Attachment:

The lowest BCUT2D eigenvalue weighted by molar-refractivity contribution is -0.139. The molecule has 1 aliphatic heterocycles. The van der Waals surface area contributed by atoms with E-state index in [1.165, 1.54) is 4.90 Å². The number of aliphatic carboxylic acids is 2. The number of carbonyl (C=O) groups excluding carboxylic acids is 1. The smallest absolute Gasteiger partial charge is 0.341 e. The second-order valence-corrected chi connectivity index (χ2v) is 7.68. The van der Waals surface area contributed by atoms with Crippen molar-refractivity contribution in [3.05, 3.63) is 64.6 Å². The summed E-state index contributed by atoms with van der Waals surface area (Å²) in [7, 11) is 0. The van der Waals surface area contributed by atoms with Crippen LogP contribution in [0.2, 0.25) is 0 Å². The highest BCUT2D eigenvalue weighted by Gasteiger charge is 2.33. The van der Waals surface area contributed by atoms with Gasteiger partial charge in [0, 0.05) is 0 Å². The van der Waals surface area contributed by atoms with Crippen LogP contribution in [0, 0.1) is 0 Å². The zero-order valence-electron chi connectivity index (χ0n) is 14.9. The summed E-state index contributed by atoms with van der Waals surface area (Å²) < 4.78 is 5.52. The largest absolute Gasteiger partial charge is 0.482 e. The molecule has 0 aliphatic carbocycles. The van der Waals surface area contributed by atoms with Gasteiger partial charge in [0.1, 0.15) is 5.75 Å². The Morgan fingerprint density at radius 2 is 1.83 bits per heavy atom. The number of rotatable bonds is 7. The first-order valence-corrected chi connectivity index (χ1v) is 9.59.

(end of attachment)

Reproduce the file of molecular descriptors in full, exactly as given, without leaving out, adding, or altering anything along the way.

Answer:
The lowest BCUT2D eigenvalue weighted by molar-refractivity contribution is -0.139. The molecule has 1 aliphatic heterocycles. The van der Waals surface area contributed by atoms with E-state index in [1.165, 1.54) is 4.90 Å². The number of aliphatic carboxylic acids is 2. The number of carbonyl (C=O) groups excluding carboxylic acids is 1. The smallest absolute Gasteiger partial charge is 0.341 e. The second-order valence-corrected chi connectivity index (χ2v) is 7.68. The van der Waals surface area contributed by atoms with Crippen molar-refractivity contribution in [3.05, 3.63) is 64.6 Å². The summed E-state index contributed by atoms with van der Waals surface area (Å²) in [7, 11) is 0. The van der Waals surface area contributed by atoms with Crippen LogP contribution in [0.2, 0.25) is 0 Å². The highest BCUT2D eigenvalue weighted by Gasteiger charge is 2.33. The van der Waals surface area contributed by atoms with Gasteiger partial charge in [0, 0.05) is 0 Å². The van der Waals surface area contributed by atoms with Crippen LogP contribution in [0, 0.1) is 0 Å². The zero-order valence-electron chi connectivity index (χ0n) is 14.9. The summed E-state index contributed by atoms with van der Waals surface area (Å²) < 4.78 is 5.52. The largest absolute Gasteiger partial charge is 0.482 e. The molecule has 0 aliphatic carbocycles. The van der Waals surface area contributed by atoms with Gasteiger partial charge in [0.1, 0.15) is 5.75 Å². The Morgan fingerprint density at radius 2 is 1.83 bits per heavy atom. The number of rotatable bonds is 7. The first-order valence-corrected chi connectivity index (χ1v) is 9.59.